CBP Arrests Illegal Alien Using U.S. Passport
San Juan, Puerto Rico - Giovanny Corporan-Gonzalez, a citizen and national of the Dominican Republic, was arrested Sunday by CBP officers after attempting to falsely impersonate a U.S. citizen and illegally enter the U.S.
Mr. Corporan-Gonzalez, 38 , also known as Ronald Bruno, Edgar Perez and Angel M. Santiago; made an initial appearance today before U.S. Magistrate Judge Bruce McGiverin, facing charges for violation to Title 18 United States Code, Sections 1542, for false statement and use of a U.S. passport.
The defendant arrived at the Luis Muñoz Marín International Airport Saturday on board a JetBlue Airlines flight from Santo Domingo, and presented himself for CBP inspection as a returning U.S. citizen named Edgar Perez.
Upon inquiry of CBP Officers, the defendant claimed to be a native of Fajardo, Puerto Rico and the rightful owner of the documents.
He was referred to secondary examination for further inspection.
Fingerprint database examination revealed a criminal record for controlled substance violations under the name of Angel M. Santiago and Giovanny Corporan-Gonzalez.
The defendant admitted that he purchased a Pennsylvania ID and birth certificate, under the name of Edgar Perez, which he used to apply for a U.S. passport at the U.S. Postal Service.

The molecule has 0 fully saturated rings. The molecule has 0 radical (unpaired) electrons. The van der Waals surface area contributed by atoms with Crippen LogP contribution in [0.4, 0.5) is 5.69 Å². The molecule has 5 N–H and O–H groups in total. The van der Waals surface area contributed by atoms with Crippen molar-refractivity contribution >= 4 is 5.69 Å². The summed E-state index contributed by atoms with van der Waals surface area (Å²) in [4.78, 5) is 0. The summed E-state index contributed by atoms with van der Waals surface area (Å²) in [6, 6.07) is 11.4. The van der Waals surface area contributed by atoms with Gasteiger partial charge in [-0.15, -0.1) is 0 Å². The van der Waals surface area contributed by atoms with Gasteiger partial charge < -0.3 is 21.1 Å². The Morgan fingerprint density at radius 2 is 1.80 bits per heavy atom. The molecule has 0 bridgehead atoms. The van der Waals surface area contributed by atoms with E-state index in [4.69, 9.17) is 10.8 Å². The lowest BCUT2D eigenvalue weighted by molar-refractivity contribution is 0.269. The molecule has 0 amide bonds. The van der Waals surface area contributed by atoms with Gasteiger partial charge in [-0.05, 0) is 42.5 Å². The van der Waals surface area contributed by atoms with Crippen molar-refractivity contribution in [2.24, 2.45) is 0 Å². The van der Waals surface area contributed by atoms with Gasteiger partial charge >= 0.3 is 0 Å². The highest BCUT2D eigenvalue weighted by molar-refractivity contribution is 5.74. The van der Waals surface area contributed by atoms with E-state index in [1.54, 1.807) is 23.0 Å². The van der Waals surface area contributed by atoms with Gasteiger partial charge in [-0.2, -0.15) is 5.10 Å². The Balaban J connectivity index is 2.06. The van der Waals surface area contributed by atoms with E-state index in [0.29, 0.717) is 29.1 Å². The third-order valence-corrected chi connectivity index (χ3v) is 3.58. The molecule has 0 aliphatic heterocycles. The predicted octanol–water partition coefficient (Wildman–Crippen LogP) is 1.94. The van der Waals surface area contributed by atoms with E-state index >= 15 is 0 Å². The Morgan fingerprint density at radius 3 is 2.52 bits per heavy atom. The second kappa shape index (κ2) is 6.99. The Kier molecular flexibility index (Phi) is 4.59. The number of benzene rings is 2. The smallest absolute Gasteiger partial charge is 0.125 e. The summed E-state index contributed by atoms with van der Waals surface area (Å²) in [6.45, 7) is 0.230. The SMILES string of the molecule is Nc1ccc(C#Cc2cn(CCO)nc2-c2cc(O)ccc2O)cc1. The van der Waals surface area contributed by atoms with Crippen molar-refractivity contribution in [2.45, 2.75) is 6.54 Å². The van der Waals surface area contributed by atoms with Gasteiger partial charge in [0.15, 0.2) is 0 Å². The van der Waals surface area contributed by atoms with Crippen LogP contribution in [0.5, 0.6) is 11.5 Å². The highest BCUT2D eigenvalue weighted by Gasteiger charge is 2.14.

CBP enforcement officers presented the case for prosecution to the Immigration Unit of the U.S. Attorney's Office in San Juan.
"Every day, U.S. Customs and Border Protection officers are vigilant seeking individuals who try different means to reach the U.S. and circumvent detection," said Marcelino Borges, Director of Field Operations for CBP in Puerto Rico and the U.S. Virgin Islands. "CBP Officers are trained to detect counterfeit and/or fraudulent documents or those that obtain genuine documents using fraudulent schemes, and continually use their skills to deter illegal immigration and violation of U.S. laws".
Special Assistant United States Attorney Russell Booker III is in charge of the prosecution of this case.
If convicted, the defendant faces a fine or a sentence of not more than 10 years or both.